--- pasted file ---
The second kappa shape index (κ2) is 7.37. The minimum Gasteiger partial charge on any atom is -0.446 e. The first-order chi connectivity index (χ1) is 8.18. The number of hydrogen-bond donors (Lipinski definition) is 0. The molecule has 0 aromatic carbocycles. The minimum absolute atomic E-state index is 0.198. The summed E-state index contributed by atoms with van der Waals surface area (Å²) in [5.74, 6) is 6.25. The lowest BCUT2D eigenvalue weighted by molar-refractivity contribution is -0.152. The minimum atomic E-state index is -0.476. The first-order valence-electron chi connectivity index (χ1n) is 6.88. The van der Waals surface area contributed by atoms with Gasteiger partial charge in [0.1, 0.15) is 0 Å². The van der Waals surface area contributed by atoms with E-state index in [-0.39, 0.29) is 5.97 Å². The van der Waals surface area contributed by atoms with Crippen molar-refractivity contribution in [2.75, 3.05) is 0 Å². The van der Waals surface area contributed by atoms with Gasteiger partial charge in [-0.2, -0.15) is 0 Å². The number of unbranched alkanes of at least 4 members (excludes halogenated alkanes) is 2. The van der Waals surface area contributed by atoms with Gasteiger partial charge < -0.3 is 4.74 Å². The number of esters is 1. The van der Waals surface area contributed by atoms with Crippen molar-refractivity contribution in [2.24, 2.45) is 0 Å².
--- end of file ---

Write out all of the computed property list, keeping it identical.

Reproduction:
The second kappa shape index (κ2) is 7.37. The minimum Gasteiger partial charge on any atom is -0.446 e. The first-order chi connectivity index (χ1) is 8.18. The number of hydrogen-bond donors (Lipinski definition) is 0. The molecule has 0 aromatic carbocycles. The minimum absolute atomic E-state index is 0.198. The summed E-state index contributed by atoms with van der Waals surface area (Å²) in [5.74, 6) is 6.25. The lowest BCUT2D eigenvalue weighted by molar-refractivity contribution is -0.152. The minimum atomic E-state index is -0.476. The first-order valence-electron chi connectivity index (χ1n) is 6.88. The van der Waals surface area contributed by atoms with Gasteiger partial charge in [0.1, 0.15) is 0 Å². The van der Waals surface area contributed by atoms with E-state index in [-0.39, 0.29) is 5.97 Å². The van der Waals surface area contributed by atoms with Crippen molar-refractivity contribution in [2.75, 3.05) is 0 Å². The van der Waals surface area contributed by atoms with Gasteiger partial charge in [-0.2, -0.15) is 0 Å². The number of unbranched alkanes of at least 4 members (excludes halogenated alkanes) is 2. The van der Waals surface area contributed by atoms with Gasteiger partial charge < -0.3 is 4.74 Å². The number of esters is 1. The van der Waals surface area contributed by atoms with Crippen molar-refractivity contribution in [2.24, 2.45) is 0 Å².